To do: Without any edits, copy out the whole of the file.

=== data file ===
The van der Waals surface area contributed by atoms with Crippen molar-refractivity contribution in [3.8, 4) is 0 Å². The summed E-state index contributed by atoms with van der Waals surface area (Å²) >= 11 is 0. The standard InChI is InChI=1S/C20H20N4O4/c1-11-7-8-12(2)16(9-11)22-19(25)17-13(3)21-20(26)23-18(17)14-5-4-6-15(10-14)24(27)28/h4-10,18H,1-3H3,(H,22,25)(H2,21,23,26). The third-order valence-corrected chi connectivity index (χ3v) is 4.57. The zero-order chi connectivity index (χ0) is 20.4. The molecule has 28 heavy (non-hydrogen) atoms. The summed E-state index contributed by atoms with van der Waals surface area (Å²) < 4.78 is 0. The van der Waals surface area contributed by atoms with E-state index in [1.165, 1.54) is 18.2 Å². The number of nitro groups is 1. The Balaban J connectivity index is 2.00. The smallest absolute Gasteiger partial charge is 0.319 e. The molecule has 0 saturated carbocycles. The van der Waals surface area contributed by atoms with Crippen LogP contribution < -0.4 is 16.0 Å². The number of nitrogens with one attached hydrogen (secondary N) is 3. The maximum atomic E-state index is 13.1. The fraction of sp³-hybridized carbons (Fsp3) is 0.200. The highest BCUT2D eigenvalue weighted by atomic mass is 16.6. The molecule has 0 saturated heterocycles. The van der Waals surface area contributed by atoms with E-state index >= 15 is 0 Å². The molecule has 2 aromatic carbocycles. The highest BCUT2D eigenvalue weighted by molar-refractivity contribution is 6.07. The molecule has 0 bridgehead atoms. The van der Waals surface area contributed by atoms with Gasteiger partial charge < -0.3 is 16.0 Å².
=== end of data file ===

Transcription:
The van der Waals surface area contributed by atoms with Crippen molar-refractivity contribution in [3.8, 4) is 0 Å². The summed E-state index contributed by atoms with van der Waals surface area (Å²) >= 11 is 0. The standard InChI is InChI=1S/C20H20N4O4/c1-11-7-8-12(2)16(9-11)22-19(25)17-13(3)21-20(26)23-18(17)14-5-4-6-15(10-14)24(27)28/h4-10,18H,1-3H3,(H,22,25)(H2,21,23,26). The third-order valence-corrected chi connectivity index (χ3v) is 4.57. The zero-order chi connectivity index (χ0) is 20.4. The molecule has 28 heavy (non-hydrogen) atoms. The summed E-state index contributed by atoms with van der Waals surface area (Å²) < 4.78 is 0. The van der Waals surface area contributed by atoms with E-state index in [1.165, 1.54) is 18.2 Å². The number of nitro groups is 1. The Balaban J connectivity index is 2.00. The smallest absolute Gasteiger partial charge is 0.319 e. The molecule has 0 saturated carbocycles. The van der Waals surface area contributed by atoms with Crippen LogP contribution < -0.4 is 16.0 Å². The number of nitrogens with one attached hydrogen (secondary N) is 3. The maximum atomic E-state index is 13.1. The fraction of sp³-hybridized carbons (Fsp3) is 0.200. The highest BCUT2D eigenvalue weighted by atomic mass is 16.6. The molecule has 0 saturated heterocycles. The van der Waals surface area contributed by atoms with E-state index >= 15 is 0 Å². The molecule has 2 aromatic carbocycles. The highest BCUT2D eigenvalue weighted by molar-refractivity contribution is 6.07. The molecule has 0 bridgehead atoms. The van der Waals surface area contributed by atoms with Gasteiger partial charge < -0.3 is 16.0 Å².